Friday, January 14, 2011
ROCHESTER, Minn. — Hemodialysis — a type of dialysis in which blood passes from the body through a machine that filters the blood and then returns it to the body — can now be done in patients' homes.
The January issue of Mayo Clinic Health Letter covers this option and why it's an attractive alternative to center-based dialysis.
Hundreds of thousands of Americans rely on dialysis to help manage end-stage kidney disease, when the kidneys are unable to remove enough waste products and fluid. Most people travel to a clinic three times a week for the three- to five-hour filtering process. With travel time and the fatigue that's common with treatment, a dialysis session can take most of the day.
A growing number of medical centers are helping their patients set up home dialysis units. Home hemodialysis can be done more often, at convenient times and even during sleep.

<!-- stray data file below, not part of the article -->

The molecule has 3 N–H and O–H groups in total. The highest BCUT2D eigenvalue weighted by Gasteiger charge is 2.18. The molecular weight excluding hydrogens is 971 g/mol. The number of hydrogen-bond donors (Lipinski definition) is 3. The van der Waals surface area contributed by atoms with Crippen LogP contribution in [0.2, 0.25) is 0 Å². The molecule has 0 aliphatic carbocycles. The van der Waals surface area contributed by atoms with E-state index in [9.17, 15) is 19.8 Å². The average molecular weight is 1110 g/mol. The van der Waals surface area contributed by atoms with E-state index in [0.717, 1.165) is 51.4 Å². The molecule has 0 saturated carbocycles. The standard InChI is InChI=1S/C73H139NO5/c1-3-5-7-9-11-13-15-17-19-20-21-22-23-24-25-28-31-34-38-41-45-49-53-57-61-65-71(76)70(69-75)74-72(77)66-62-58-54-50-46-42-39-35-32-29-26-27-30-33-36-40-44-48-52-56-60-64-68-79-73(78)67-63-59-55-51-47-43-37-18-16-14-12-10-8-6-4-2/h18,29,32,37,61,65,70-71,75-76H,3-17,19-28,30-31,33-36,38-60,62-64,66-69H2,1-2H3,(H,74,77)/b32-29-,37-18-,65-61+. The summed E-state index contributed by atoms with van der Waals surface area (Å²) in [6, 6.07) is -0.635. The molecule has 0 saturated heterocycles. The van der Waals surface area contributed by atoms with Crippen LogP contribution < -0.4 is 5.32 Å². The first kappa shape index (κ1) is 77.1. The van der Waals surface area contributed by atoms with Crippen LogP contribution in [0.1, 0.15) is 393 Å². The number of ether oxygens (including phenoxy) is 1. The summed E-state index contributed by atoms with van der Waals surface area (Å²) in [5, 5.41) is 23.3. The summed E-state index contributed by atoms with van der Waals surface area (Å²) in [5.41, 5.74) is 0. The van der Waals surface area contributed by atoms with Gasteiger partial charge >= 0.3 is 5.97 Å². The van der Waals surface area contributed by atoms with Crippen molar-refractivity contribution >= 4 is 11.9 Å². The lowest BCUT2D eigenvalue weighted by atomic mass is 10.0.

There's evidence that home dialysis leads to better results. Patients report significant improvement in overall well-being, heart function and sleeping patterns when dialysis is done more frequently at home, either during the day or during sleep. Patients also report having more energy, sleeping better and feeling less nauseous.
Studies have consistently shown that daily dialysis six times a week or nightly dialysis three to six times a week leads to fewer hospitalizations and a reduction in the number of medications needed.
Home dialysis isn't for everyone and requires having another person at home to help. And home machines require some training. While the machines are designed to be user-friendly, it may take weeks to months of preparation before a patient is ready to administer dialysis at home.
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